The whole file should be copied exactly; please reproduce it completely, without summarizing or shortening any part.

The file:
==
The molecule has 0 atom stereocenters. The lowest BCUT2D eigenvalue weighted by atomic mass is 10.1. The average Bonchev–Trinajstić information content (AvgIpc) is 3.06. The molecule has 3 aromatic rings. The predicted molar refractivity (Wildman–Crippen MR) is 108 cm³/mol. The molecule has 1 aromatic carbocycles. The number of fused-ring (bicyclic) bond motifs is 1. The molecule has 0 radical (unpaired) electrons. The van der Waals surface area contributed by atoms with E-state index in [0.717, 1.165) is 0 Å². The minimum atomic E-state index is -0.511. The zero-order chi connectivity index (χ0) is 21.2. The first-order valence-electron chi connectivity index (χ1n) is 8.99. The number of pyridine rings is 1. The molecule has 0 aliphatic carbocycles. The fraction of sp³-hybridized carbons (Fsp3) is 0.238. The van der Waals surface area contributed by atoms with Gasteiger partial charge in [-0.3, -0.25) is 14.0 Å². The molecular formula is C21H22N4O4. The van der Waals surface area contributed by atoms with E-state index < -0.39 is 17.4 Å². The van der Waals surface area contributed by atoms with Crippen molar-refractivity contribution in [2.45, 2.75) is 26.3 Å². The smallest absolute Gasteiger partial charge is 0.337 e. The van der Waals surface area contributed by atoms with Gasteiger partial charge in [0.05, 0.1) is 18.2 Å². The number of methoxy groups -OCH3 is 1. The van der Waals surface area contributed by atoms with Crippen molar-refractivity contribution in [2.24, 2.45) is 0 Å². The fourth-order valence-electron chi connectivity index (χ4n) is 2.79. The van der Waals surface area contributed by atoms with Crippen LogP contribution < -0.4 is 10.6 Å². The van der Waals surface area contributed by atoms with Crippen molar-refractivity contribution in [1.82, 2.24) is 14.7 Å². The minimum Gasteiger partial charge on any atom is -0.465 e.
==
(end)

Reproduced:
The molecule has 0 atom stereocenters. The lowest BCUT2D eigenvalue weighted by atomic mass is 10.1. The average Bonchev–Trinajstić information content (AvgIpc) is 3.06. The molecule has 3 aromatic rings. The predicted molar refractivity (Wildman–Crippen MR) is 108 cm³/mol. The molecule has 1 aromatic carbocycles. The number of fused-ring (bicyclic) bond motifs is 1. The molecule has 0 radical (unpaired) electrons. The van der Waals surface area contributed by atoms with E-state index in [0.717, 1.165) is 0 Å². The minimum atomic E-state index is -0.511. The zero-order chi connectivity index (χ0) is 21.2. The first-order valence-electron chi connectivity index (χ1n) is 8.99. The number of pyridine rings is 1. The molecule has 0 aliphatic carbocycles. The fraction of sp³-hybridized carbons (Fsp3) is 0.238. The van der Waals surface area contributed by atoms with Gasteiger partial charge in [-0.3, -0.25) is 14.0 Å². The molecular formula is C21H22N4O4. The van der Waals surface area contributed by atoms with E-state index < -0.39 is 17.4 Å². The van der Waals surface area contributed by atoms with Crippen molar-refractivity contribution in [2.45, 2.75) is 26.3 Å². The smallest absolute Gasteiger partial charge is 0.337 e. The van der Waals surface area contributed by atoms with Gasteiger partial charge in [0.05, 0.1) is 18.2 Å². The number of methoxy groups -OCH3 is 1. The van der Waals surface area contributed by atoms with Crippen molar-refractivity contribution in [2.24, 2.45) is 0 Å². The fourth-order valence-electron chi connectivity index (χ4n) is 2.79. The van der Waals surface area contributed by atoms with Crippen LogP contribution < -0.4 is 10.6 Å². The van der Waals surface area contributed by atoms with Crippen molar-refractivity contribution in [1.82, 2.24) is 14.7 Å². The minimum Gasteiger partial charge on any atom is -0.465 e.